“You’ve signed what?”
“Ah son, you’ve not got the business brain to understand, but this contract we have with um…” Old Alfred paused as he wondered how best to address their new business partner. “Our new friend over here,” he said, pointing at the stranger. Who throughout the exchange had watched silently, a smile frozen upon his face. “All we have to do is collect a soul a day and we are paid a gold sovereign for each,” a look of pain appeared on his face as he calculated. “That’s only twenty souls a year and we’ll get paid three hundred odd sovereigns for our work, we can retire in year or so, that’s a good bit of business in anybody’s book.”
“No, we won’t, let me point out some flaws in your plan.” Young Alfred studied the document. It was just a single page, probably not binding. But that didn’t quell his fury. Sooner or later his father would put his mark to something, and that something would come back and bite them. He turned his attention back to his father. “Firstly, you complete and utter fool, a soul a day is three hundred and sixty-five souls a year not twenty! How come you can count money correctly, but you can’t do numbers? How can that be?”
“Numbers are stupid, how can they be real if you can’t touch them. Now money, that’s another thing, you can touch it.”
Young Alfred shook his head and laughed derisively. “What you are telling me is that you can’t count numbers!”
“That’s right, I have difficulty…”
“Father there’s more brains in your head-lice than there is inside your head!”
“Ah now son, that’s going a bit far.”
Young Alfred turned to the stranger. “This can’t possibly be binding, how can something like this be true?”
The stranger beamed at Young Alfred and assured him it was all legal and above board. And extremely binding.
Young Alfred lunged at his father, but before he could reach him the stranger was standing in-between them and holding them apart with outstretched arms. His smile was bigger than ever.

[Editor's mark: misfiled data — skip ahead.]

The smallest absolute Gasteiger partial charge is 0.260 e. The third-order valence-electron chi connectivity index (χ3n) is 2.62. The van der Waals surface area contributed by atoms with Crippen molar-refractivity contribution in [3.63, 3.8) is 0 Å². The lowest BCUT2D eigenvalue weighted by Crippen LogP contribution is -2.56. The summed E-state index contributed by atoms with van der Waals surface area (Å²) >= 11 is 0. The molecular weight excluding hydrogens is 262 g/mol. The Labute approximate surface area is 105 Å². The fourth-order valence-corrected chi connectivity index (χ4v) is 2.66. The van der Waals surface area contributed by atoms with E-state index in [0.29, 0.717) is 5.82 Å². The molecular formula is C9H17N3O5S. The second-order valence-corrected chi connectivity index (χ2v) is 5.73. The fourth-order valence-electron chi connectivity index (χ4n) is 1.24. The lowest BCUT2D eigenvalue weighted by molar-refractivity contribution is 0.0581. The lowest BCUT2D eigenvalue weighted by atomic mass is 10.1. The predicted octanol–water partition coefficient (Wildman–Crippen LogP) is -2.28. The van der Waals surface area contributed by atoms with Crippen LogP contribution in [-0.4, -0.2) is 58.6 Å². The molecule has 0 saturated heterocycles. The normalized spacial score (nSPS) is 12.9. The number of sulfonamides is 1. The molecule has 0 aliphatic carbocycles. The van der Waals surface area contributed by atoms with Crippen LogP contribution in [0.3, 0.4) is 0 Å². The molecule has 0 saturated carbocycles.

“Partners, partners let’s go to work, shall we?”
The caravan lumbered along the road. It was a dark and stormy night, and the two Alfreds sat in silence.
The caravan was now over six hundred years old and just like the residents its condition had not deteriorated in the slightest. It had creaked along the road six hundred years ago, and it creaked along the road now. Barely visible, in faded gold paint, was the motif Alfred Jones and Son, Bros. The wording was the only dash of colour on the caravan, which otherwise, was painted black with a thick tar like paint that had remained tacky despite the passage of time.
“I don’t like this Pa,” said Young Alfred.
“Aye, right you are son, I’ll just pull over in this here layby, shall I? Is that what you’d suggest? maybe we can just ignore that,” he said, pointing at the strange device Young Alfred was clutching. “Bloody thing, its black magic that’s what it is.”
Young Alfred smiled ruefully, his father’s ability to denounce anything he didn’t understand as black magic or wizardry still amused him. “Aye, there’s too much magic about these days!” he shouted, struggling to be heard over the hammering rain. “There wasn’t so much of it about when we were young, six hundred odd years ago.”
“Right enough. Just a shame you ain’t so right when it comes to counting souls.”
Young Alfred gritted his teeth as he fought the urge to punch his brother. Now wasn’t the time. They couldn’t ignore the message they’d received on the strange contraption. It was a message chilling in its simplicity – YOUR SOUL CREDIT IS LOW, PLEASE ARRANGE A TOP UP BY MIDNIGHT. It shouldn’t have been though; his calculations were always meticulous and by his reckoning they should have had two more days credit. He assumed his father had been up to his old tricks again. “Perhaps it’s not my counting at fault!” he shouted. “Maybe somebody sitting not too far from me has been doing a bit of illicit neck snapping!”
Old Alfred wallowed in the guilty silence of his response.
“I thought so!” said Young Alfred angrily. He should have known. It was the two very convenient souls he’d taken from the nursing home. The ones that had their heads strangely supported on pillows. These were the ones that had thrown his calculations out, these were the ones that didn’t fulfil the terms of the contract.
Namely Clause 3a.
No soul shall be reckoned where the life force of the soul-vessel hath been removed wilfully by the contractor or parties acting on behalf of the contractor.
It was a clause Old Alfred persistently denied existed. And constantly flouted. The worst instance was during a war in a distant land, when his father had somehow managed to get himself into a position to order a platoon of light cavalry to charge against an artillery battery. He had gathered sixty-seven souls that day. All of them were rejected.